However, the only way to achieve such deep reductions is if the available moves are ordered such that the best move appears first. Because our tic-tac-toe solution does not order moves in this fashion, some anomalies will result. For example, given the same board state rotated 180 degrees (Figure 7-12), AlphaBeta will explore 960 game states (an 88.3% reduction) because it expands the game tree using a different ordering of valid moves. For this reason, search algorithms often reorder moves using a static evaluation function to reduce the size of the game tree.
Figure 7-12. Sample tic-tac-toe board after two plays, rotated
Search Trees
Games that have just one player are similar to game trees, featuring an initial state (the top node in the search tree) and a sequence of moves that transforms the board state until a goal state is reached. A search tree represents the set of intermediate board states as a path-finding algorithm progresses. The computed structure is a tree because the algorithm ensures it does not visit a board state twice. The algorithm decides the order of board states to visit as it attempts to reach the goal.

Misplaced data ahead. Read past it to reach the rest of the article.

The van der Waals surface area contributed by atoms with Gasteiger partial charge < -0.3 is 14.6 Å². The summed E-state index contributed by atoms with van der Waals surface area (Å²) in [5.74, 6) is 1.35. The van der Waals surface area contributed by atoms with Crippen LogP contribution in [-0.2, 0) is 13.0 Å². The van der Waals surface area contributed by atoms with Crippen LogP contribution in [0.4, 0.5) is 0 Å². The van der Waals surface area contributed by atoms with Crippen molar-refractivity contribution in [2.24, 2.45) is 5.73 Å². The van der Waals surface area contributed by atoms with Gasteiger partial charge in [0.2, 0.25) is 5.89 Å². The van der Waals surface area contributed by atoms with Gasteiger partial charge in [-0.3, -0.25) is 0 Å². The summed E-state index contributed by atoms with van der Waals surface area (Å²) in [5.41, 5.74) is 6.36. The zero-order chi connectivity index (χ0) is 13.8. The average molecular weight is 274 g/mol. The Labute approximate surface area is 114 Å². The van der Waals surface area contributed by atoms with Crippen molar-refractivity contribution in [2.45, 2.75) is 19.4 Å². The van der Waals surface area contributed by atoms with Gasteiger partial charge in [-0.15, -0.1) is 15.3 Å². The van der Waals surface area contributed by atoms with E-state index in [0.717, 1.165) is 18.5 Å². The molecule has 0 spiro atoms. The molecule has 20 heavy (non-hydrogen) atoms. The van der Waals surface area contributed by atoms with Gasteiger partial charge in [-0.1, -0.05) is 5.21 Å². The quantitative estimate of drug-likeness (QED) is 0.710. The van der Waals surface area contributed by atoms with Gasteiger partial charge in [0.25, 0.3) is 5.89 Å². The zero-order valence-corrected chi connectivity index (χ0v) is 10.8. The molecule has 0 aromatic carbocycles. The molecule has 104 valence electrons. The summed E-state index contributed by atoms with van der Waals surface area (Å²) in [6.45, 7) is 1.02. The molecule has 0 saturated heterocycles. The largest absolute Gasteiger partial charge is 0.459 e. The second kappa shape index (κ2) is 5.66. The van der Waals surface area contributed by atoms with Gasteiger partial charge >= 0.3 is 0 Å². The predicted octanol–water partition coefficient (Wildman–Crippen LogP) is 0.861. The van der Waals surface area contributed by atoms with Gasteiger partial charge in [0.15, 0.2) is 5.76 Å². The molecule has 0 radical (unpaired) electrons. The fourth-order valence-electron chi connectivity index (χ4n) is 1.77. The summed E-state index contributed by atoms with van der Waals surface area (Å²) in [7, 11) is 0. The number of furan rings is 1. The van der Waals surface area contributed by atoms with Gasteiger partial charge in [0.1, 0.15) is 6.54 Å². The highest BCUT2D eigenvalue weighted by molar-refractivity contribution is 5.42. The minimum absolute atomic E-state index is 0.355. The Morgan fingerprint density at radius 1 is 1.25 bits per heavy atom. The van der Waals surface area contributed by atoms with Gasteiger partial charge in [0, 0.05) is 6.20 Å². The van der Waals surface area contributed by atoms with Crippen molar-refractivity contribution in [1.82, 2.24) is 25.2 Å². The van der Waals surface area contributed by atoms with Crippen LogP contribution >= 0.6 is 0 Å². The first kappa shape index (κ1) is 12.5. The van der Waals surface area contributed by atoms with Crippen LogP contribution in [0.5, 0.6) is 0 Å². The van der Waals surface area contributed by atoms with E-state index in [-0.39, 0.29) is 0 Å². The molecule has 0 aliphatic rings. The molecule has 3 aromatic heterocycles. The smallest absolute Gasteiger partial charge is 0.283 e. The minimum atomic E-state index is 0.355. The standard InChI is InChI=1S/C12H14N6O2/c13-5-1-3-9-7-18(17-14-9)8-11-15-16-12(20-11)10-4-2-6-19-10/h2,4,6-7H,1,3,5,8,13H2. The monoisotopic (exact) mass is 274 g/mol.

We’ll explore search trees using an 8-puzzle, which is played on a 3×3 grid containing eight square tiles numbered 1 to 8 and an empty space that contains no tile. A tile adjacent (either horizontally or vertically) to the empty space can be moved by sliding it into the empty space. The aim is to start from a shuffled initial state and move tiles to achieve the goal state. The eight-move solution in Figure 7-13 is recorded as the bold path from the initial node to the goal node.
Figure 7-13. Sample 8-puzzle search
Search trees can rapidly explode to contain (potentially) billions or trillions of states. The algorithms in this chapter describe how to efficiently search through these trees more rapidly than using a blind search. To describe the inherent complexity of the problem, we introduce Depth-First Search and Breadth-First Search as two potential approaches to path-finding algorithms. We then present the powerful A*Search algorithm for finding a minimal-cost solution (under certain conditions). We’ll now briefly summarize the core classes, illustrated in Figure 7-14, that will be used when discussing search tree algorithms.
Figure 7-14. Core interfaces and classes for search-tree algorithms
The INode interface abstracts the essential concepts needed to conduct searches over a board state:
Generate valid moves
validMoves() returns a list of available moves for a board state.
Evaluate the board state
score(int) associates an integer score with the board state, representing the result of an evaluation function; score() returns the evaluation result previously associated with the board state.